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Faculty Spotlight: Naiara Akizu Lopez, PhD, Merges Research Passions

Published on August 31, 2021 in Cornerstone Blog · Last updated 1 year ago


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Naiara Akizu Lopez, PhD, and her lab members study the genetic and epigenetic mechanisms of neurologic disorders in children.

Naiara Akizu Lopez, PhD, and her lab members study the genetic and epigenetic mechanisms of neurologic disorders in children.

Editor’s Note: Welcome to our monthly Faculty Spotlight series, in which we sit down with faculty members at Children’s Hospital of Philadelphia Research Institute to learn more about their research and roles. Through these spotlights, our readers meet the diverse, dedicated, and distinctive individuals who lead our research community in our mission to improve children’s health. This year, we will be asking our featured scientists about mentorship — why it matters and how it has influenced their careers. In this Q&A, we feature scientist Naiara Akizu Lopez, PhD, in the Department of Pathology and Laboratory Medicine. Stay tuned for more from our Faculty Spotlight series throughout this year!

How long have you been at CHOP? Tell us a little about your research specialty. 

Since January 2017… time flies! My lab studies the genetic and epigenetic mechanisms of neurologic disorders in children. These disorders are commonly caused by altered neural development, but sometimes they overlap with degeneration of specific brain regions or neural cell types. With our research, we are trying to understand how specific genes and their regulation determine the fate of specific neural cells during brain development and degeneration.

Why did you choose to focus on that specialty? 

It was just a natural process of merging my passions. I grew up in the era of the Human Genome Project (the first results were published when I was in college), and this determined my interest for genetic research. I had a college professor who conveyed to me his passion for neural development, and I was fortunate to find, for my PhD, a laboratory that combined my two passions: neural development and genetics. More precisely, I focused on epigenetics, which at the time was starting to emerge as the next step toward understanding the human genome and its regulation.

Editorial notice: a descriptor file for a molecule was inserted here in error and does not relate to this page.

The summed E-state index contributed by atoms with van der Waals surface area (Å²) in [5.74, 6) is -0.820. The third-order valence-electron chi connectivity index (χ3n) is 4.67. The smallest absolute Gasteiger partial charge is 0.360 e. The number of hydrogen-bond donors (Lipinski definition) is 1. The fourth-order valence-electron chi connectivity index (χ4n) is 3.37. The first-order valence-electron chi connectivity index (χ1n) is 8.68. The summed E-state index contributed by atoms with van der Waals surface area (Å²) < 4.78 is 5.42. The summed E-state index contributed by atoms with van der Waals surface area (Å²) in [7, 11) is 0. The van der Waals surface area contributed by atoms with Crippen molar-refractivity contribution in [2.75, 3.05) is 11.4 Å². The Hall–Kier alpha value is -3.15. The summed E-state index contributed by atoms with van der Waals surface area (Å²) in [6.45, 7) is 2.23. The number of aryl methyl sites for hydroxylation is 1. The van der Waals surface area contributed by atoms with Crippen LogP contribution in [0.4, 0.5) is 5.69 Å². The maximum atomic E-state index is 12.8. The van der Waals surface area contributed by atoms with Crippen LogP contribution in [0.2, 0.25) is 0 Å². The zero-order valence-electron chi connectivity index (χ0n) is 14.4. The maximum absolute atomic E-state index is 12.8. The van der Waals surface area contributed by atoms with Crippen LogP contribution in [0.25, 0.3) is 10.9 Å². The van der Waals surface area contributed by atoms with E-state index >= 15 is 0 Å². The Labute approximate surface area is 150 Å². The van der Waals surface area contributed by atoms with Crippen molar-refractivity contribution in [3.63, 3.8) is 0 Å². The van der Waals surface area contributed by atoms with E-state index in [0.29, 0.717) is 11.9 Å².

With this background, I decided to apply what I learned during my PhD to human neurodevelopmental disorders, some of which happened to show neurodegeneration of some parts of the brain. That led to my current research focus.

Can you describe a current or recent research project (or projects) that you are excited about? 

I cannot choose one research project; I am excited about all of them! I fight every day to keep my focus on one at a time. A new project in collaboration with the lab of Ophir Shalem, PhD, combines a novel technology, such as in vivo CRISPR screening coupled with optical detection, with the search for genetic modifiers of Purkinje cells (a type of cerebellar cell) that will inform us about genetic vulnerabilities of Purkinje cells and potential treatments to prevent the neurodegenerative process.

What are the long-term research questions you hope to answer? 

Most brain disorders are caused by defects in specific population(s) of neural cells while others remain intact. What makes some cells vulnerable and others resistant? Answering this question is not as straightforward as it seems because it probably depends on multiple factors that are specific to each particular disorder (or group of disorders). But if we can resolve at least part of the mystery, we may uncover how to make sick cells resistant to prevent or reverse the course of the neurologic disorder.

How has mentorship influenced your career?

Mentoring is an essential part of our work at every stage because most of what we do is not taught in college, but we learn from our mentors. I say mentors, in plural, because I think it is important to have multiple mentors who convey to us different experiences. There is not a single way to do an experiment, write a manuscript, or design a project and a whole research program/strategy. Learning from all these experiences that others have had facilitates the development of a diverse community of scientists.

I have multiple mentors who are the foundation of my career as a scientist. If I were to mention one, that would probably be my PhD supervisor. In addition to all the science I learned from her, she is the one who showed to me how to navigate this world being a woman who is passionate about science at maximum level while enjoying her kids, family, and personal life.